So you’ve got your idea, you’ve got a working prototype, and you want to break into the market. Now all you need is: money.
No matter how amazing or useful your new product may be, it’s pretty unlikely that investors will be knocking on your door begging to be allowed to invest in what you’ve created. And that means that, if your funding plan includes investors, you’re going to have to approach a few on your own.
So how do you do that in the most effective manner? Here are 5 tips for how to pitch to investors.
- From the start, realize that most investors don’t want to invest in your product – they want to invest in your business. This is a critical distinction, as it will help you cultivate the right mindset when formulating your pitch.
- Create a profile on AngelList, Gust, or another investor-startup social media site. These websites connect startups with angel investors. The way they work is you create your profile and include as much detailed information as you can about yourself, your product, your company, and your team members, if you have any.
- Carefully craft your business plan. Since you’ve recognized that what investors want to hear about most is your business, you’ll be well-prepared to put the time and effort into creating a solid business plan.
- Make sure your finances are in excellent order. Depending on your situation, you may already have some revenue and expenses related to your business, or you may be starting from zero. Either way, investors want to make sure that they’ll get a return on their investment – and if you don’t have any financial history for your business, then they’ll want to get that assurance from your personal financial history.
- Do your homework. Angel investors are generally busy people, and you don’t want to waste their time – especially when you’re asking them to give you a sizeable amount of money. So before you approach anyone, you need to make sure that they’re actually interested in investing in a business like yours.
You can spend all the time in the world talking about your product, but if you’re not able to show them how you’re going to build a successful company around it, you’ll most likely be out of luck.
Investors, who also use the site, can then find you easily by following the field you’re working in, or you specifically. Some entrepreneurs choose to send a personal (emphasis on personal – no copy and pasting a mass email!) note to investors that follow them or their field. Just use your best judgment when it comes to reaching out.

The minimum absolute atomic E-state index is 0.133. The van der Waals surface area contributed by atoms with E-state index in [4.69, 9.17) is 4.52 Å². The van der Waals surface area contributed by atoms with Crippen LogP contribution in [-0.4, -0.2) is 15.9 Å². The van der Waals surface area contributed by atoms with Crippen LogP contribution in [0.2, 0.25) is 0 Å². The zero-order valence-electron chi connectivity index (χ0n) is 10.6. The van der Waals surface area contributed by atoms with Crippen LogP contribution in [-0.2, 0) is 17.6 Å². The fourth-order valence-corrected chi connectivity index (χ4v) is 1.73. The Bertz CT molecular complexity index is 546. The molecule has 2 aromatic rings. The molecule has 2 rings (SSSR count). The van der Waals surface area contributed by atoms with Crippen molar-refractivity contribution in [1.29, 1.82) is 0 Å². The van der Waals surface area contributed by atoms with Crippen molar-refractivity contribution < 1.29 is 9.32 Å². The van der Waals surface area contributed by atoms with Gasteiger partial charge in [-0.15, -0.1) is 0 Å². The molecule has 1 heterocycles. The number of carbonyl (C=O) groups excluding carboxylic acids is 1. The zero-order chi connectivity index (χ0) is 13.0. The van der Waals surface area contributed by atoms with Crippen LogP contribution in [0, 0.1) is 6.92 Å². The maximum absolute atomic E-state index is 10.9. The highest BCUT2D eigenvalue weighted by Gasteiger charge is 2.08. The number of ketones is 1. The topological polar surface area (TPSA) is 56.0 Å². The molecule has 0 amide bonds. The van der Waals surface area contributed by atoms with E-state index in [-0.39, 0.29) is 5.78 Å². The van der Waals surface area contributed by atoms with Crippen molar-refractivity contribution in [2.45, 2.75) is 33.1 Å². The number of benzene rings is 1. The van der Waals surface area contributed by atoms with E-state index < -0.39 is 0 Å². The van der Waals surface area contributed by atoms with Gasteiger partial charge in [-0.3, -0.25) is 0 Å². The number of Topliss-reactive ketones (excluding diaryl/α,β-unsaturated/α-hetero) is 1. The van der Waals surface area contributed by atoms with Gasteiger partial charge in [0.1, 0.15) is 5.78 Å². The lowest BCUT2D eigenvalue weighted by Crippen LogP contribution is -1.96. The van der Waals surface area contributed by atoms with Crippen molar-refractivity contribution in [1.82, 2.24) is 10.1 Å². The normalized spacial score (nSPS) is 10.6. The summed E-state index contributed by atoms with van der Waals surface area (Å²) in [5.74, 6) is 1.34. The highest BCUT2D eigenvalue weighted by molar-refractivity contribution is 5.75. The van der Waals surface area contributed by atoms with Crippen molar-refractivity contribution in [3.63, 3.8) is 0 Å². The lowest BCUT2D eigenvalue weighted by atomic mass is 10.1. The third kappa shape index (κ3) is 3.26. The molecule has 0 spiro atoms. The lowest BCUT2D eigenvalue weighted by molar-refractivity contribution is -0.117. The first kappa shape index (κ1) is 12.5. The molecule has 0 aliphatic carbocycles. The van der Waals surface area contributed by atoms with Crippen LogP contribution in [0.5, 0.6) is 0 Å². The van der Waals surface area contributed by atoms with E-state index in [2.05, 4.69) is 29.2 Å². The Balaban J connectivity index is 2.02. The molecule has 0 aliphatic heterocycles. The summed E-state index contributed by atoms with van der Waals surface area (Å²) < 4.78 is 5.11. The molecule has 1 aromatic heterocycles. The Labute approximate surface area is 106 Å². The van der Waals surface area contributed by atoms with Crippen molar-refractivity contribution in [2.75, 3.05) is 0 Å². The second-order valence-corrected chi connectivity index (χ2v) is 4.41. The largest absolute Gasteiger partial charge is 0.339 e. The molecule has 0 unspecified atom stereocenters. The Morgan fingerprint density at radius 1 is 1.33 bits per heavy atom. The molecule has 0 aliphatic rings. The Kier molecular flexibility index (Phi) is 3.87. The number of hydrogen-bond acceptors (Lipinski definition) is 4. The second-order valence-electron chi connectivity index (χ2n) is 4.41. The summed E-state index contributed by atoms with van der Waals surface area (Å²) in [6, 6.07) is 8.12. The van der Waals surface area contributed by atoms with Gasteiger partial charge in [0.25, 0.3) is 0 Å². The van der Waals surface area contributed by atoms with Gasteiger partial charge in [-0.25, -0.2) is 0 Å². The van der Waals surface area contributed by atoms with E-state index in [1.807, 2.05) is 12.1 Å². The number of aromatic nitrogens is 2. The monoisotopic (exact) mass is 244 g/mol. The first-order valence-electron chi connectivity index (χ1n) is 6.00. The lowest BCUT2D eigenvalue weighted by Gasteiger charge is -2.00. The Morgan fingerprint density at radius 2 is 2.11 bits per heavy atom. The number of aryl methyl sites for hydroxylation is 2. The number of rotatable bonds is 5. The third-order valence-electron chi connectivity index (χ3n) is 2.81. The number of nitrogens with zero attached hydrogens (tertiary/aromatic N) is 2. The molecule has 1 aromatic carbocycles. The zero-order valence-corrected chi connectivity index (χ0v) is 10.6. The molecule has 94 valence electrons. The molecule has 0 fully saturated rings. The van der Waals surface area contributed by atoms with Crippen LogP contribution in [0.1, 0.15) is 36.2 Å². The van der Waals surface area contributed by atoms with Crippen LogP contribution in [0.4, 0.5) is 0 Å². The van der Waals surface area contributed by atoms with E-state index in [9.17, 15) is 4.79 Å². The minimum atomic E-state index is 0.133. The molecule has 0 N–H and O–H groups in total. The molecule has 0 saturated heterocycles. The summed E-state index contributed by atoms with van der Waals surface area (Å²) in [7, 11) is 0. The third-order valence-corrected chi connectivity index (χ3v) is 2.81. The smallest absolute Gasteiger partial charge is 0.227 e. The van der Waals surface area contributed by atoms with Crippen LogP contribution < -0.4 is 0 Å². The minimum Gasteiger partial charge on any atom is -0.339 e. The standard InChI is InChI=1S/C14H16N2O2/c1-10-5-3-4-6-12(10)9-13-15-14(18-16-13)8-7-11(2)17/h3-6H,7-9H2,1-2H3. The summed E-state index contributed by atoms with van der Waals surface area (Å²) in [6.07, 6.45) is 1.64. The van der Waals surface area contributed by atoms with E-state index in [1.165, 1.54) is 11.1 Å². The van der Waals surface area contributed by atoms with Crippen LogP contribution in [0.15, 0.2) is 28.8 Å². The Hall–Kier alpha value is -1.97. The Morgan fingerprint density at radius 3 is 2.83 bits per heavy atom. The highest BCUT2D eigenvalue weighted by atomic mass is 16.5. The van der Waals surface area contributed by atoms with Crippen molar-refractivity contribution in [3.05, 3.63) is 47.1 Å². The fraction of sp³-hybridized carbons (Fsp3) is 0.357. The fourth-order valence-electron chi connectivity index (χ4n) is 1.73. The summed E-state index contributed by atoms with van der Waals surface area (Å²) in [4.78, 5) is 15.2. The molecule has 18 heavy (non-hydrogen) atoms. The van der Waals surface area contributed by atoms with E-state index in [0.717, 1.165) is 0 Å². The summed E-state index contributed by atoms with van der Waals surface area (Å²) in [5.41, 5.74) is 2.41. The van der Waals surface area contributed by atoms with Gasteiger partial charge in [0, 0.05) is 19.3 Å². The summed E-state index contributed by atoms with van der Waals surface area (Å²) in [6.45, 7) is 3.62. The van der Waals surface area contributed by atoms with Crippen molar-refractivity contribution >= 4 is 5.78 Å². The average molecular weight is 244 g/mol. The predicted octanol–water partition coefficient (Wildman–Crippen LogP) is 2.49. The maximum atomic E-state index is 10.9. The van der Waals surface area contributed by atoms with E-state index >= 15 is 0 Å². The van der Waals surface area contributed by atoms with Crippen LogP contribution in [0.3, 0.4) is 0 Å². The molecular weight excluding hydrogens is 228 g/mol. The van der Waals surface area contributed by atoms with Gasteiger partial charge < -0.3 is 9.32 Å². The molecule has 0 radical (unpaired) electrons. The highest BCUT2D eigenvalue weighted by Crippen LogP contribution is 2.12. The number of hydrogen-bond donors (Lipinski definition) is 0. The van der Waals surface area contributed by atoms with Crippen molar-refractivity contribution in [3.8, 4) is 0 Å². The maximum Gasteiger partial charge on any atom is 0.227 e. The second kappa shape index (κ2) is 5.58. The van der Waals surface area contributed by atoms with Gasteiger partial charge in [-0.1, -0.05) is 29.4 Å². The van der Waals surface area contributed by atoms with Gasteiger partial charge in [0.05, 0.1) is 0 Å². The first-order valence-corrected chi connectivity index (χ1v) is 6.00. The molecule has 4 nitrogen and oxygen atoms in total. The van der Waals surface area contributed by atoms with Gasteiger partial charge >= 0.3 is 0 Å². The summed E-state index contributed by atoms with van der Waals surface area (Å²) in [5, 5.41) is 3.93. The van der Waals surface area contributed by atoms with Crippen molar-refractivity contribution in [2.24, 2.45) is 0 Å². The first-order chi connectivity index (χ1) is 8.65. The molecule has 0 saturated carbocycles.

You can also share your profile with friends and acquaintances to widen your reach.
For some detail on what to put in your business plan, you can read our post “How to Start a Company to Create Your Own Product.” As for other pointers, one of the most important things you can do to increase your chances of success is to know your numbers.
You should be able to rattle off any important numbers in your business plan from memory, and you’ve got to be able to explain them, too. You don’t want to have to go flipping through your own presentation to find answers when a potential investor asks you a perfectly normal question like “How fast can you scale this business?”
That means that if you have delinquent debts, overused credit cards, or other poor marks in your credit history, you may want to spend some time cleaning up your credit before you start asking people to invest in you. Unless you’ve got some truly extreme extenuating circumstances, a shoddy credit history will get you a “no” pretty quickly.
That can get a lot more complicated than you may think.
For example, maybe you’ve found an investor whose interests include new medical products, which is what you’re producing. But what kind of exit strategy timeline are they expecting? If you project an exit strategy in 10 years but the investor you’re pitching is looking for a 5-year exit, then that’s indicative of a mismatch. You want to pay attention to these bits of information, because often investors will offer up very detailed plans of what kind of investment opportunities they’re seeking.
Now, not everyone will, of course. And investors do change their minds, like anyone – an investor who wouldn’t have been interested in your product a year ago might have shifted her focus in the past few months. All the same, you simply can’t afford to pitch anyone without knowing as much as you can about their interests and desires first.
Building a company can be an arduous task, which is why Pivot offers Business Development services in addition to our Product Design services, Manufacturing services, Regulatory services, and other offerings. To find out more about how Pivot can help you build a company around your product, read our e-book “Turn A Great Idea into a Thriving Company.”